When comparing Pantheon vs bspwm, the Slant community recommends bspwm for most people. In the question“What are the best window managers for Linux?” bspwm is ranked 9th while Pantheon is ranked 23rd. The most important reason people chose bspwm is:
It has a low footprint.
Ranked in these QuestionsQuestion Ranking
Pro Simple, clean aesthetic
Nonintrusive and easy to overview workspace.
Pro Smooth, subtle animations
Nearly everything is animated, but it's not over the top.
Pantheon is light on system resources, giving it the advantage of being able run well on a multitude of setups.
Pro Splitting and animations
Switching between workspaces is fluid, pulling up the workspace preview bumps up the rest of the desktop, open windows show up on the switcher along with larger icons, and everything is subtly animated. You have two windows taking each half the screen by dragging to corners.
Pro Looks amazing
Looks absolutely amazing. Very nice to use. Amazing UX.
Pro Highly modular
While built to be integrated, Pantheon is also highly modular. Shell components like the Panel, Dock, and app launcher can be swapped out with limited repercussions.
Pro Great for minimalists
Although you cannot put icons on desktop, it comes with very low number of pre-installed softwares.
Pro Perfect for chromebook
It's light and easy.
Pro Slick, smooth desktop environment
Easy to use and easy to configure, there is almost nothing that the developers did not think of to creat a top-notch user experience.
Pro Very lightweight
It has a low footprint.
Pro Drag&drop / Mouse support for resize/move
You can resize, switch panes, and resize tiles via the mouse.
Pro Very flexible
The keyboard shortcut are handled by another module so it's easy to use other inputs. The configuration is also simple.
Pro Based on binary space partitioning
The windows tiling is handled as the leaves of a full binary tree. This makes it easy to partition as you like.
Pro Open source
Pro Live configuration updates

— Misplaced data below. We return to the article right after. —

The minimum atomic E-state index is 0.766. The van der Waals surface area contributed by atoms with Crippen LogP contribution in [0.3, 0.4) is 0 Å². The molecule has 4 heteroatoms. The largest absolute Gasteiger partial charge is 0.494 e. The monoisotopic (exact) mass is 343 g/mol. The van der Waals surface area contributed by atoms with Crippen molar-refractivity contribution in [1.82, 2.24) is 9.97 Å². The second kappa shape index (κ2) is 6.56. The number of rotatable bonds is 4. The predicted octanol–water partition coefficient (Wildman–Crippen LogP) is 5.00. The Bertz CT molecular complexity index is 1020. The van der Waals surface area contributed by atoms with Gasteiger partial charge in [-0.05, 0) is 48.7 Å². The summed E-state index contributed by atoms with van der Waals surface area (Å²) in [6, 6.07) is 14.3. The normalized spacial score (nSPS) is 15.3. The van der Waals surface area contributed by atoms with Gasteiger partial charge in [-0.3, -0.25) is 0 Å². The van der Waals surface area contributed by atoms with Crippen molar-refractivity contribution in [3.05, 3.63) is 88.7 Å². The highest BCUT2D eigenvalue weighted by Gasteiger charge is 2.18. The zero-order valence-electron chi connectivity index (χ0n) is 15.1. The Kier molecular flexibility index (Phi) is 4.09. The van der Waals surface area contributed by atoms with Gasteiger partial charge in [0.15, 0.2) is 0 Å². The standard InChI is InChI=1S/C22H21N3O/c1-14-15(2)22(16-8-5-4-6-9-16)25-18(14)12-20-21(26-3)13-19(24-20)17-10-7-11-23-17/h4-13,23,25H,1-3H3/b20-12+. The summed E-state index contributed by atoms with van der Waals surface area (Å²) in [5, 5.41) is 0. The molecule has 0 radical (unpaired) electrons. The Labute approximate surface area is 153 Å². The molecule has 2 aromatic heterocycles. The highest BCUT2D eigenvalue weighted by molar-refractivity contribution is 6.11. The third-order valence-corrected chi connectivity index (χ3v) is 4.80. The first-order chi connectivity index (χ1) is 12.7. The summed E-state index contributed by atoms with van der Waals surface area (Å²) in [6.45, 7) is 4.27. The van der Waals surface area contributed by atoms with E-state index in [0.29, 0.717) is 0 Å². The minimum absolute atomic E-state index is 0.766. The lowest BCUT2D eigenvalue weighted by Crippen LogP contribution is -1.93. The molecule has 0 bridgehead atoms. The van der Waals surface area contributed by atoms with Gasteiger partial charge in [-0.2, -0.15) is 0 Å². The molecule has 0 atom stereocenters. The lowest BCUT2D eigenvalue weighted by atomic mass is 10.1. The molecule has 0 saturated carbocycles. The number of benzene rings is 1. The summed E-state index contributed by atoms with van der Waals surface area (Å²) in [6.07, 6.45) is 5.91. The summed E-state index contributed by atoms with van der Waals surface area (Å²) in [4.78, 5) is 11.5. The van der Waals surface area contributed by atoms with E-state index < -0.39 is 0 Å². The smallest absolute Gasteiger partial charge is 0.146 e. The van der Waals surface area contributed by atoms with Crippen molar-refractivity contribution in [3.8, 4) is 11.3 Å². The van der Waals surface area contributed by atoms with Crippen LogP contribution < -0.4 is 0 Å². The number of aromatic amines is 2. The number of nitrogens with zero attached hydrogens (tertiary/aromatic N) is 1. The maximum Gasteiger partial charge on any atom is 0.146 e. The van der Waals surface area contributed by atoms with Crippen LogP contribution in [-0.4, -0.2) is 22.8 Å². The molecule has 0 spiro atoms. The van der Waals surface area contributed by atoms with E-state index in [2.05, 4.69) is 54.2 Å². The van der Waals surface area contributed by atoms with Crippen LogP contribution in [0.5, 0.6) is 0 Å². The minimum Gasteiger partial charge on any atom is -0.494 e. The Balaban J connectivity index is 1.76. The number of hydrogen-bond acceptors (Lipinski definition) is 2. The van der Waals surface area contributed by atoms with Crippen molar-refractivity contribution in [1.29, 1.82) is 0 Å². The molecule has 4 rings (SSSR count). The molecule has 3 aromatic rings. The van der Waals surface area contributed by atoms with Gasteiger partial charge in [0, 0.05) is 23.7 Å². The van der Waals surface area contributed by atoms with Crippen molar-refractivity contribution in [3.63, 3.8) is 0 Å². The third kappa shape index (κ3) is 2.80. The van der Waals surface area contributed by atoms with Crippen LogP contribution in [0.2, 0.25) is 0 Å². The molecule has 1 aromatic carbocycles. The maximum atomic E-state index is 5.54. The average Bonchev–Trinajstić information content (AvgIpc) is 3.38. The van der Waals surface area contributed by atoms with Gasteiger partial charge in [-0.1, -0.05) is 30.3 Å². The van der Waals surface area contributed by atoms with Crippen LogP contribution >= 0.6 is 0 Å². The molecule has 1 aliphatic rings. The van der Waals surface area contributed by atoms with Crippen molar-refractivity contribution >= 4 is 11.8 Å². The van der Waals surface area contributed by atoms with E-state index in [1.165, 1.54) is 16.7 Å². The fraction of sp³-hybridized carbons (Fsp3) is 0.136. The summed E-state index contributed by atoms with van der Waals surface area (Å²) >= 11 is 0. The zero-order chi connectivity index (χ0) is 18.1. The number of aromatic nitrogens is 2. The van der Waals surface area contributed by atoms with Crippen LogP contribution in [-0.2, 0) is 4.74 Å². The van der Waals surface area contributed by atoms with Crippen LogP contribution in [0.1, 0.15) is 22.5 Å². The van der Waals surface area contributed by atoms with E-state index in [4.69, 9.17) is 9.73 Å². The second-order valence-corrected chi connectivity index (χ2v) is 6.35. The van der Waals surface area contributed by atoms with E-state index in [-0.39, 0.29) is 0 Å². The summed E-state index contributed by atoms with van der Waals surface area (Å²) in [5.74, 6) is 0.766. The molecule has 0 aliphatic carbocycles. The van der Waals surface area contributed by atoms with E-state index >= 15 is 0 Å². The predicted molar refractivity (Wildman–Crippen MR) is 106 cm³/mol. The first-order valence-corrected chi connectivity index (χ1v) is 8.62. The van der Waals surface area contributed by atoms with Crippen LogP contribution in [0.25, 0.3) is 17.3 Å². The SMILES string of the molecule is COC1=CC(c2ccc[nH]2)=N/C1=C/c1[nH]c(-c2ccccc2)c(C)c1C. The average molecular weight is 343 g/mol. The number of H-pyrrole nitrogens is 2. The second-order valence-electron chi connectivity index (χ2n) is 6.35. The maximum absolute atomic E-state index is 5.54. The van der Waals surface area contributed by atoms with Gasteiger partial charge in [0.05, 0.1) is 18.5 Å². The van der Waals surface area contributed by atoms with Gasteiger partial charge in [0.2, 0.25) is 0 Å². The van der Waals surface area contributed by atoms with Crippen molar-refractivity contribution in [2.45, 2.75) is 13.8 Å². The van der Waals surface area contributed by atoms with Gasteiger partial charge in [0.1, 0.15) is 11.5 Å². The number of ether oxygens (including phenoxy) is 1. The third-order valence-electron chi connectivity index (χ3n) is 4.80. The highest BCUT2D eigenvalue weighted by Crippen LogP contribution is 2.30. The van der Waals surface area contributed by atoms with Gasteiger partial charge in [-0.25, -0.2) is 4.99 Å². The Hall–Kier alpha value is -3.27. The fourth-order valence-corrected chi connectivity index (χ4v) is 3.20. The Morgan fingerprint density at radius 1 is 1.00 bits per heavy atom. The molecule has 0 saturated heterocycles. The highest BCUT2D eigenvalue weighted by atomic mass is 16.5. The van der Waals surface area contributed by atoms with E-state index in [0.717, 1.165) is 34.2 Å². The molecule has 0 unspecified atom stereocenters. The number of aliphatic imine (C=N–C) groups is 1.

No need to restart for updating configurations.
Pro Simple, adheres to the UNIX philosophy
Configuration takes much less work than in similar window managers. Hotkey binding is handled by a separate utility, sxhkd.
Pro Adherent to the Linux philosophy: Do one thing and do it right
Pro Simple interface
All actions of the window manager (like opening or resizing a window, changing the workspace, etc.) are handled by a program called bspc, which communicates with bspwm over a socket connection. The config file is just a shell executable making calls to that program. This makes it very easy to write your own scripts to handle bspwm's behavior.
Con Few configuration options
It is pretty bare-bones on a stock install, but further configuration options can be added through various official tweak tools.
Con Too simple
Good for people who want a plug and play simple Desktop Environment. But for a multitasking / entertainment / cutting edge or Gaming Rig this is not the answer.
Con Not ideal for enterprise environments
As it has no set release date, and no set support and/or EOL dates, that makes it a not so good choice for enterprises managing a number of machines where such dates are important to know before hand.
Con Slow maintenance
Any significant updates come with new release, which usually takes 2-3 years. Hence gets obsolete with current software.
Con Not available for major Linux distributions
Con No icons on desktop
Con Uses GTK
Nowadays, GTK is designed with GNOME, and only GNOME, in mind. Non-GNOME applications which attempt to utilize it suffer as a result. Pantheon is no exception.
Con Looks and feels like a Mac
Which may turn quite a few people off with the aesthetics, of course for some people, this is a pro.
Con Poorly documented
Compared to something like i3 for example, a user following through i3's documentation is basically guaranteed to get a working desktop suited to their needs. Setting up bspwm is much more of a headache due to developers assuming things are clearer than they are.
Con Lacks transparency support
Like most window managers there is no built in compositing, which means no transparencies.